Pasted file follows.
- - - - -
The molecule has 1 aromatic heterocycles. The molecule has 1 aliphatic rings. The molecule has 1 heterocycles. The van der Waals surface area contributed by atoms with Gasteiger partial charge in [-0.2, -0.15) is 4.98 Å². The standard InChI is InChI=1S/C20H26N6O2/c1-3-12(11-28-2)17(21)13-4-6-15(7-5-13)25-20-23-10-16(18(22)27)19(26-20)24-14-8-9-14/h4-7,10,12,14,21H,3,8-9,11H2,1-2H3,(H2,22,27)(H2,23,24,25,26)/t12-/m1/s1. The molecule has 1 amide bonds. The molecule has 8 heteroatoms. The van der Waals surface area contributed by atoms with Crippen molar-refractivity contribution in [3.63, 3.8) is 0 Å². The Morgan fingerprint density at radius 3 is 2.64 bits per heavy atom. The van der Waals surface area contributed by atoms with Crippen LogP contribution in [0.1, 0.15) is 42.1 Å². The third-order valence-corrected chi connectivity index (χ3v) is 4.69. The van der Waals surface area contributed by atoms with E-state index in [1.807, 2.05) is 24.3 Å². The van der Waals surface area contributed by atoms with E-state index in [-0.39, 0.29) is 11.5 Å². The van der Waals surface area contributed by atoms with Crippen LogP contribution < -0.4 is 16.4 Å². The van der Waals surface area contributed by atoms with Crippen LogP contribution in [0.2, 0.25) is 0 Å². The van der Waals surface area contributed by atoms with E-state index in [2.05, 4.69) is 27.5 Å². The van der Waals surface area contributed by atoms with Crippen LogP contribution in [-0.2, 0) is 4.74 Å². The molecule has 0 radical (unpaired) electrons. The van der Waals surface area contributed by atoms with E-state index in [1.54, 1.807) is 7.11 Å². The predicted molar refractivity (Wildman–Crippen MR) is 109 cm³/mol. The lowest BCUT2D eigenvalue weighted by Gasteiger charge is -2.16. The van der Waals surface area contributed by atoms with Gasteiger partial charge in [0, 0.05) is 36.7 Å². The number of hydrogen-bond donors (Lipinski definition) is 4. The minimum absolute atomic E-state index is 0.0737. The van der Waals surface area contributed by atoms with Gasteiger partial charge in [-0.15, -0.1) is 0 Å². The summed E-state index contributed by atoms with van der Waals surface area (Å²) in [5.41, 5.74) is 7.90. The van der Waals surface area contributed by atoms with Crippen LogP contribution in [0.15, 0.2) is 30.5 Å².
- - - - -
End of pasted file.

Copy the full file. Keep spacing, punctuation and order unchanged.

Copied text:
The molecule has 1 aromatic heterocycles. The molecule has 1 aliphatic rings. The molecule has 1 heterocycles. The van der Waals surface area contributed by atoms with Gasteiger partial charge in [-0.2, -0.15) is 4.98 Å². The standard InChI is InChI=1S/C20H26N6O2/c1-3-12(11-28-2)17(21)13-4-6-15(7-5-13)25-20-23-10-16(18(22)27)19(26-20)24-14-8-9-14/h4-7,10,12,14,21H,3,8-9,11H2,1-2H3,(H2,22,27)(H2,23,24,25,26)/t12-/m1/s1. The molecule has 1 amide bonds. The molecule has 8 heteroatoms. The van der Waals surface area contributed by atoms with Crippen molar-refractivity contribution in [3.63, 3.8) is 0 Å². The Morgan fingerprint density at radius 3 is 2.64 bits per heavy atom. The van der Waals surface area contributed by atoms with Crippen LogP contribution in [0.1, 0.15) is 42.1 Å². The third-order valence-corrected chi connectivity index (χ3v) is 4.69. The van der Waals surface area contributed by atoms with E-state index in [1.807, 2.05) is 24.3 Å². The van der Waals surface area contributed by atoms with E-state index in [-0.39, 0.29) is 11.5 Å². The van der Waals surface area contributed by atoms with Crippen LogP contribution < -0.4 is 16.4 Å². The van der Waals surface area contributed by atoms with Crippen LogP contribution in [0.2, 0.25) is 0 Å². The van der Waals surface area contributed by atoms with E-state index in [2.05, 4.69) is 27.5 Å². The van der Waals surface area contributed by atoms with Crippen LogP contribution in [-0.2, 0) is 4.74 Å². The molecule has 0 radical (unpaired) electrons. The van der Waals surface area contributed by atoms with E-state index in [1.54, 1.807) is 7.11 Å². The predicted molar refractivity (Wildman–Crippen MR) is 109 cm³/mol. The lowest BCUT2D eigenvalue weighted by Gasteiger charge is -2.16. The van der Waals surface area contributed by atoms with Gasteiger partial charge in [0, 0.05) is 36.7 Å². The number of hydrogen-bond donors (Lipinski definition) is 4. The minimum absolute atomic E-state index is 0.0737. The van der Waals surface area contributed by atoms with Gasteiger partial charge in [-0.15, -0.1) is 0 Å². The summed E-state index contributed by atoms with van der Waals surface area (Å²) in [5.41, 5.74) is 7.90. The van der Waals surface area contributed by atoms with Crippen LogP contribution in [0.15, 0.2) is 30.5 Å².